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From Wikipedia

Velocity

In physics, velocity is the measurement of the rate and direction of change in position of an object. It is a vectorphysical quantity; both magnitude and direction are required to define it. The scalarabsolute value (magnitude) of velocity is speed, a quantity that is measured in meters per second (m/s or ms−1) when using the SI (metric) system.

For example, "5 meters per second" is a scalar and not a vector, whereas "5 meters per second east" is a vector. The average velocity v of an object moving through a displacement ( \Delta \mathbf{x}) during a time interval ( \Delta t) is described by the formula:

\mathbf{\bar{v}} = \frac{\Delta \mathbf{x}}{\Delta t}.

The rate of change of velocity is acceleration– how an object's speed or direction changes over time, and how it is changing at a particular point in time.

Equation of motion

The velocity vector v of an object that has positions x(t) at time t and x(t + \Delta t) at time t + \Delta t, can be computed as the derivative of position:

\mathbf{v} = \lim_{\Delta t \to 0} \over \Delta t}={\mathrm{d}\mathbf{x} \over \mathrm{d}t}.

Average velocity magnitude is always smaller than or equal to average speed of a given particle. Instantaneous velocity is always tangential to trajectory. Slope of tangent of position or displacement time graph is instantaneous velocity and its slope of chord is average velocity.

The equation for an object's velocity can be obtained mathematically by evaluating the integral of the equation for its acceleration beginning from some initial period time t_0 to some point in time later t_n.

The final velocity v of an object which starts with velocity u and then accelerates at constant acceleration a for a period of time \Delta t is:

\mathbf{v} = \mathbf{u} + \mathbf{a} \Delta t.

The average velocity of an object undergoing constant acceleration is \tfrac {(\mathbf{u} + \mathbf{v})}{2}, where u is the initial velocity and v is the final velocity. To find the position, x, of such an accelerating object during a time interval, \Delta t, then:

\Delta \mathbf{x} = \frac {( \mathbf{u} + \mathbf{v} )}{2}\Delta t.

When only the object's initial velocity is known, the expression,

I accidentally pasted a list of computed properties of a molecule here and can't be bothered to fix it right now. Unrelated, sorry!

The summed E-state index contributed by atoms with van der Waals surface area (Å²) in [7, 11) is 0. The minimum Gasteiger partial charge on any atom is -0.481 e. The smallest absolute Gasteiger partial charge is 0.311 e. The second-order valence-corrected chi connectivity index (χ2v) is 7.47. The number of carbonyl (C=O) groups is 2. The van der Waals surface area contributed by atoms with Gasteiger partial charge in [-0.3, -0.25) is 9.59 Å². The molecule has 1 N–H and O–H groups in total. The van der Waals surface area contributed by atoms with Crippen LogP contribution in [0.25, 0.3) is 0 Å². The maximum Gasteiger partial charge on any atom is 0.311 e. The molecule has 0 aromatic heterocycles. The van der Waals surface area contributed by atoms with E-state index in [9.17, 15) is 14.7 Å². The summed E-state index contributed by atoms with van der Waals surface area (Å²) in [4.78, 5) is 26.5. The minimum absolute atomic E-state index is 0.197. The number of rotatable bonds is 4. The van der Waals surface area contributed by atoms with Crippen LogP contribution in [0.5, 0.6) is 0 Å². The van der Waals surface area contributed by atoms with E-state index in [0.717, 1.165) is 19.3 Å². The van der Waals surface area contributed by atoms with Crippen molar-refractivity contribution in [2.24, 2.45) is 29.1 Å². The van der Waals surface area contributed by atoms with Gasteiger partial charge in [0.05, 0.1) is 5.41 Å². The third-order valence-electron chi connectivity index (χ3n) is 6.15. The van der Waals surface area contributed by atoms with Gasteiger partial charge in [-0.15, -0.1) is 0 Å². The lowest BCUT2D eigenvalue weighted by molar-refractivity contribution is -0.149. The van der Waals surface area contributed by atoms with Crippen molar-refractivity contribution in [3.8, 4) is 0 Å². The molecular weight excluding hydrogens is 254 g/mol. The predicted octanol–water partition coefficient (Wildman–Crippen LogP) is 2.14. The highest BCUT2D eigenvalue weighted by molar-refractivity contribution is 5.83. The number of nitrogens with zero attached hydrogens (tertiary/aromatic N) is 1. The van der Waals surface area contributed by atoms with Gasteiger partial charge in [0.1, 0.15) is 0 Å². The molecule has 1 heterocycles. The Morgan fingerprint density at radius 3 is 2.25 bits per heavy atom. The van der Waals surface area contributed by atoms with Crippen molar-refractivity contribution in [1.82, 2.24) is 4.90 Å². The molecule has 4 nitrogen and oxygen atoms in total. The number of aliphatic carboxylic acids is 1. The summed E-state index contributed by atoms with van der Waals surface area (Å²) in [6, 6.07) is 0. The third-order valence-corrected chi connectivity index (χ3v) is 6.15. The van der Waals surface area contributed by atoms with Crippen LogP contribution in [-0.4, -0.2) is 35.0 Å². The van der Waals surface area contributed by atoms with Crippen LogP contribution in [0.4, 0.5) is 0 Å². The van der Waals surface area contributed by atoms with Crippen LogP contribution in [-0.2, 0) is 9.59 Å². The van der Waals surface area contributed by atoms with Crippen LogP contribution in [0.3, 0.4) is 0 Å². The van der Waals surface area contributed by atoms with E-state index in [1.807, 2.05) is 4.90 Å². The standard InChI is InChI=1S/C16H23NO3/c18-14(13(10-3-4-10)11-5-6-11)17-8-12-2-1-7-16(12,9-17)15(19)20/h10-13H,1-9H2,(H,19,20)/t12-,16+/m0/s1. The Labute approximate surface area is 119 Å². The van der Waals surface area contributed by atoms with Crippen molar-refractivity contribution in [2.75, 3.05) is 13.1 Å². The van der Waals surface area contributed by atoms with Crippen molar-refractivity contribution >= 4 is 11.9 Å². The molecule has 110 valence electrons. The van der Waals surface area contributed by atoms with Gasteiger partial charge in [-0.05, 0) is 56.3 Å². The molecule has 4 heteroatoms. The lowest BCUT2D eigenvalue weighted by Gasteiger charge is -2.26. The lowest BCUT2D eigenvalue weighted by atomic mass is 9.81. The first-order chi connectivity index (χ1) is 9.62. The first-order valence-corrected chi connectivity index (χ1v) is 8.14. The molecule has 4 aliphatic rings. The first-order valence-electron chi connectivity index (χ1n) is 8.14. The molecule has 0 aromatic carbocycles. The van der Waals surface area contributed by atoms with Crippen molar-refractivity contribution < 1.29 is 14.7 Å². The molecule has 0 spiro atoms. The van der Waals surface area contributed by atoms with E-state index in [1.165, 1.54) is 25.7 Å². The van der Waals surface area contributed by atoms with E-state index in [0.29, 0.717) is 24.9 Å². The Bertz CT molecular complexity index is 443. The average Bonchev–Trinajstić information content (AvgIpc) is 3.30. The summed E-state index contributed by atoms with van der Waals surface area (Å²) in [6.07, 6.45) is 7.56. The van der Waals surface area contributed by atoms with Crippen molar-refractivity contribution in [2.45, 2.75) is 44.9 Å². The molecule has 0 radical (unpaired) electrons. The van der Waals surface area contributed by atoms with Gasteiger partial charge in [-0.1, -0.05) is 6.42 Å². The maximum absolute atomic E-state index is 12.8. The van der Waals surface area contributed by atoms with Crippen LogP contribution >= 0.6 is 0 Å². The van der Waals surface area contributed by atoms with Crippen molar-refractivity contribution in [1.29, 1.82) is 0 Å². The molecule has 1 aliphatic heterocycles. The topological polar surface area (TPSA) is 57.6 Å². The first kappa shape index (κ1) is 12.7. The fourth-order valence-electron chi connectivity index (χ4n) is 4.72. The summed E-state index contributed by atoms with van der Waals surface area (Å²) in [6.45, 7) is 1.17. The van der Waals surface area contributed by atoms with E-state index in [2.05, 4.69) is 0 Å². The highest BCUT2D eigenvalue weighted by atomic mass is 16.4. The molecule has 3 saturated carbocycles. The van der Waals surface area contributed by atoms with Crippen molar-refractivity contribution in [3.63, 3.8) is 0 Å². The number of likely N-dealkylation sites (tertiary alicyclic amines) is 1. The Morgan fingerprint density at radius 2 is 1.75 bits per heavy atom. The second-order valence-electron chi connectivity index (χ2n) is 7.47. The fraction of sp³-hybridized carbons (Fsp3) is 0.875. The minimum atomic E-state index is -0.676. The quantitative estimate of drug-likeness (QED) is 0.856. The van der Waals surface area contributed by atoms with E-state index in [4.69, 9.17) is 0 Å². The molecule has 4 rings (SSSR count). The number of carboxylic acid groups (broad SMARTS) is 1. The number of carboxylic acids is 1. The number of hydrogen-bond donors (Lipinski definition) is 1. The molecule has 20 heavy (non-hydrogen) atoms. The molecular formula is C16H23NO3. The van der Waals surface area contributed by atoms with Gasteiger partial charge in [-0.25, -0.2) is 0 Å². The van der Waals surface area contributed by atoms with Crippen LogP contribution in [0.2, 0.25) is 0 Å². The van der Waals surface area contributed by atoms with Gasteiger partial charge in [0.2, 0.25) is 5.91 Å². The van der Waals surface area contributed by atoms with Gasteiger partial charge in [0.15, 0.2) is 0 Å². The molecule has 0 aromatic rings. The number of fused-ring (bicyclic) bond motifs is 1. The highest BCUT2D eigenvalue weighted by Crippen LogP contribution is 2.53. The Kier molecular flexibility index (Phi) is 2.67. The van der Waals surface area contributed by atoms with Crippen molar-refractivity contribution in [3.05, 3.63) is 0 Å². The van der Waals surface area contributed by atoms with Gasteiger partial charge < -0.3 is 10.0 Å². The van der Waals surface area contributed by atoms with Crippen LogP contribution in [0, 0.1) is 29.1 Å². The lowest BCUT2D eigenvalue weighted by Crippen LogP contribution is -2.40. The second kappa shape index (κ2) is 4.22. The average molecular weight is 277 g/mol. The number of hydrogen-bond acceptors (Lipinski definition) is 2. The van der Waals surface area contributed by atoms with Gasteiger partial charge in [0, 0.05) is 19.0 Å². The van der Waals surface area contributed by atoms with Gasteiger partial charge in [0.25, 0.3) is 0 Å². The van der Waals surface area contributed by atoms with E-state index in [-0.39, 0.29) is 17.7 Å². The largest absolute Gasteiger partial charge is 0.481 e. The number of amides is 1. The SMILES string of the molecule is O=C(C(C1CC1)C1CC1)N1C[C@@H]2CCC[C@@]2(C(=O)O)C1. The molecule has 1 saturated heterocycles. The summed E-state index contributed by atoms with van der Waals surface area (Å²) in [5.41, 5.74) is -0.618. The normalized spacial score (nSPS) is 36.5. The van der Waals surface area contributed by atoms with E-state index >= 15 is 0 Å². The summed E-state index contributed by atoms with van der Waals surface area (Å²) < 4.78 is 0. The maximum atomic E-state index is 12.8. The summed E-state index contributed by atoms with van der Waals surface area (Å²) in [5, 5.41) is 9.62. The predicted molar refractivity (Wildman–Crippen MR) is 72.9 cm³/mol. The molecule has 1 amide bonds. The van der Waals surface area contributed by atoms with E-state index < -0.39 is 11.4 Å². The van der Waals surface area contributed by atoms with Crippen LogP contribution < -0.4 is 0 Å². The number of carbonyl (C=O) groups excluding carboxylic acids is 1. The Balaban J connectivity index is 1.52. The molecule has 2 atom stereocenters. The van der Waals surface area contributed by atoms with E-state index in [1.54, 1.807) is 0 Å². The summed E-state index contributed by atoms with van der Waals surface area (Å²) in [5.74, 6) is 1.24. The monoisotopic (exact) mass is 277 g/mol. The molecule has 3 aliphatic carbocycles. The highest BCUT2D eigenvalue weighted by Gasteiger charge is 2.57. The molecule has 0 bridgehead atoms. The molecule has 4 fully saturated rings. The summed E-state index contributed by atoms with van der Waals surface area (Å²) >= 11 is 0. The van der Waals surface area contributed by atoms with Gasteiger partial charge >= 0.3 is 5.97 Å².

\Delta \mathbf{x} = \mathbf{u} \Delta t + \frac{1}{2}\mathbf{a} \Delta t^2,

can be used.

This can be expanded to give the position at any time t in the following way:

\mathbf{x}(t) = \mathbf{x}(0) + \Delta \mathbf{x} = \mathbf{x}(0) + \mathbf{u} \Delta t + \frac{1}{2}\mathbf{a} \Delta t^2,

These basic equations for final velocity and position can be combined to form an equation that is independent of time, also known as Torricelli's equation:

v^2 = u^2 + 2a\Delta x.\,

The above equations are valid for both Newtonian mechanics and special relativity. Where Newtonian mechanics and special relativity differ is in how different observers would describe the same situation. In particular, in Newtonian mechanics, all observers agree on the value of t and the transformation rules for position create a situation in which all non-accelerating observers would describe the acceleration of an object with the same values. Neither is true for special relativity. In other words only relative velocity can be calculated.

In Newtonian mechanics, the kinetic energy (energy of motion), E_K, of a moving object is linear with both its mass and the square of its velocity:

E_{K} = \begin{matrix} \frac{1}{2} \end{matrix} mv^2.

The kinetic energy is a scalar quantity.

Escape velocityis the minimum velocity a body must have in order to escape from the gravitational field of the earth. To escape from the Earth's gravitational field an object must have greater kinetic energy than its gravitational potential energy. The value of the escape velocity from the Earth's surface is approximately 11100 m/s.

Relative velocity

Relative velocity is a measurement of velocity between two objects as determined in a single coordinate system. Relative velocity is fundamental in both classical and modern physics, since many systems in physics deal with the relative motion of two or more particles. In Newtonian mechanics, the relative velocity is independent of the chosen inertial reference frame. This is not the case anymore with special relativity in which velocities depend on the choice of reference frame.

If an object A is moving with velocity vectorv and an object B with velocity vector w, then the velocity of object A relative to object B is defined as the difference of the two velocity vectors:

\mathbf{v}_{A\text{ relative to }B} = \mathbf{v} - \mathbf{w}

Similarly the relative velocity of object B moving with velocity w, relative to object A moving with velocity v is:

\mathbf{v}_{B\text{ relative to }A} = \mathbf{w} - \mathbf{v}

Usually the inertial frame is chosen in which the latter of the two mentioned objects is in rest.

Scalar velocities

In the one dimensional case, the velocities are scalars and the equation is either:

\, v_{rel} = v - (-w), if the two objects are moving in opposite directions, or:
\, v_{rel} = v -(+w), if the two objects are moving in the same direction.